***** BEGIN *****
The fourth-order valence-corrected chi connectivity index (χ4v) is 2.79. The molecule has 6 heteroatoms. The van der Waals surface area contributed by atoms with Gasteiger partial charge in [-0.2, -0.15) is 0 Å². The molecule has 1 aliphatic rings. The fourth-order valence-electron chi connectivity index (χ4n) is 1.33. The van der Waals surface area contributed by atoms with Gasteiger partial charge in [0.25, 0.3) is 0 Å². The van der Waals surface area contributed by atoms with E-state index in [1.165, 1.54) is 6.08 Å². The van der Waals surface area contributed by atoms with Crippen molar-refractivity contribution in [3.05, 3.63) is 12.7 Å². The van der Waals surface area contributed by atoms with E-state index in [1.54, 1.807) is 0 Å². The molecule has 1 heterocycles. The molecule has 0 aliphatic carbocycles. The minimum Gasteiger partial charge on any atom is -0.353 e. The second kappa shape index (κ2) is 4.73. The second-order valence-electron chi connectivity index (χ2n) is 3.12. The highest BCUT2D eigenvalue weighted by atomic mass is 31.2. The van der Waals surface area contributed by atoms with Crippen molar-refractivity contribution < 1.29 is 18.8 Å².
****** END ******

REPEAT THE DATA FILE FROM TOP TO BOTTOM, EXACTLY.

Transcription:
The fourth-order valence-corrected chi connectivity index (χ4v) is 2.79. The molecule has 6 heteroatoms. The van der Waals surface area contributed by atoms with Gasteiger partial charge in [-0.2, -0.15) is 0 Å². The molecule has 1 aliphatic rings. The fourth-order valence-electron chi connectivity index (χ4n) is 1.33. The van der Waals surface area contributed by atoms with Gasteiger partial charge in [0.25, 0.3) is 0 Å². The van der Waals surface area contributed by atoms with E-state index in [1.165, 1.54) is 6.08 Å². The van der Waals surface area contributed by atoms with Crippen molar-refractivity contribution in [3.05, 3.63) is 12.7 Å². The van der Waals surface area contributed by atoms with E-state index in [1.54, 1.807) is 0 Å². The molecule has 1 heterocycles. The molecule has 0 aliphatic carbocycles. The minimum Gasteiger partial charge on any atom is -0.353 e. The second kappa shape index (κ2) is 4.73. The second-order valence-electron chi connectivity index (χ2n) is 3.12. The highest BCUT2D eigenvalue weighted by atomic mass is 31.2. The van der Waals surface area contributed by atoms with Crippen molar-refractivity contribution < 1.29 is 18.8 Å².